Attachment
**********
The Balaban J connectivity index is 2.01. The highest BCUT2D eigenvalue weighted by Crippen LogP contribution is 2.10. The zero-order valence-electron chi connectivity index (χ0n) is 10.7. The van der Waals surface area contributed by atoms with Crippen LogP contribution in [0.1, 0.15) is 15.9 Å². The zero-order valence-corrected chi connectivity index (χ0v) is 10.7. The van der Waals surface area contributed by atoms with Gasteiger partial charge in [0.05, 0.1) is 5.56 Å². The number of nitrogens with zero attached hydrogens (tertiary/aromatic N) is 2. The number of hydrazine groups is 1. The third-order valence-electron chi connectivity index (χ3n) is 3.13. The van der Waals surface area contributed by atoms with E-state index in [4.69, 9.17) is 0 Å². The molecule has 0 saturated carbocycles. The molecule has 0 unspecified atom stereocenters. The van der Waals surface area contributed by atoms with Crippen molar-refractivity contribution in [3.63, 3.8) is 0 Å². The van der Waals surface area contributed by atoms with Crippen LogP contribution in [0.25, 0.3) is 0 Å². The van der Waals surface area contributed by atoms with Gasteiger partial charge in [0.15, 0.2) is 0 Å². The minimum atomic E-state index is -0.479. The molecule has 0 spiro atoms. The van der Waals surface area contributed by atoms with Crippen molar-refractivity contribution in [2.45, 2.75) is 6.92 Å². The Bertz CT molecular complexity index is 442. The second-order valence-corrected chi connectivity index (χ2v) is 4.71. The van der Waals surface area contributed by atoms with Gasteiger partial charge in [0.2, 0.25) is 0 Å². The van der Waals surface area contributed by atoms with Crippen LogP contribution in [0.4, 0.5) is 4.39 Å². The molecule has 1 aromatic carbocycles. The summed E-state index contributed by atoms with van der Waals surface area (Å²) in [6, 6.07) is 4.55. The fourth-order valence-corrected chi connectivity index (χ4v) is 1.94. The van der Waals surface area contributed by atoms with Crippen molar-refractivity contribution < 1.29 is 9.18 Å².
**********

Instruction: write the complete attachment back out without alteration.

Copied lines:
The Balaban J connectivity index is 2.01. The highest BCUT2D eigenvalue weighted by Crippen LogP contribution is 2.10. The zero-order valence-electron chi connectivity index (χ0n) is 10.7. The van der Waals surface area contributed by atoms with Crippen LogP contribution in [0.1, 0.15) is 15.9 Å². The zero-order valence-corrected chi connectivity index (χ0v) is 10.7. The van der Waals surface area contributed by atoms with Gasteiger partial charge in [0.05, 0.1) is 5.56 Å². The number of nitrogens with zero attached hydrogens (tertiary/aromatic N) is 2. The number of hydrazine groups is 1. The third-order valence-electron chi connectivity index (χ3n) is 3.13. The van der Waals surface area contributed by atoms with E-state index in [4.69, 9.17) is 0 Å². The molecule has 0 saturated carbocycles. The molecule has 0 unspecified atom stereocenters. The van der Waals surface area contributed by atoms with Crippen molar-refractivity contribution in [3.63, 3.8) is 0 Å². The van der Waals surface area contributed by atoms with Crippen LogP contribution in [0.25, 0.3) is 0 Å². The van der Waals surface area contributed by atoms with Gasteiger partial charge in [0.15, 0.2) is 0 Å². The minimum atomic E-state index is -0.479. The molecule has 0 spiro atoms. The van der Waals surface area contributed by atoms with Crippen molar-refractivity contribution in [2.45, 2.75) is 6.92 Å². The Bertz CT molecular complexity index is 442. The second-order valence-corrected chi connectivity index (χ2v) is 4.71. The van der Waals surface area contributed by atoms with Gasteiger partial charge in [0.2, 0.25) is 0 Å². The van der Waals surface area contributed by atoms with Crippen LogP contribution in [0.4, 0.5) is 4.39 Å². The molecule has 1 aromatic carbocycles. The summed E-state index contributed by atoms with van der Waals surface area (Å²) in [6, 6.07) is 4.55. The fourth-order valence-corrected chi connectivity index (χ4v) is 1.94. The van der Waals surface area contributed by atoms with Crippen molar-refractivity contribution < 1.29 is 9.18 Å².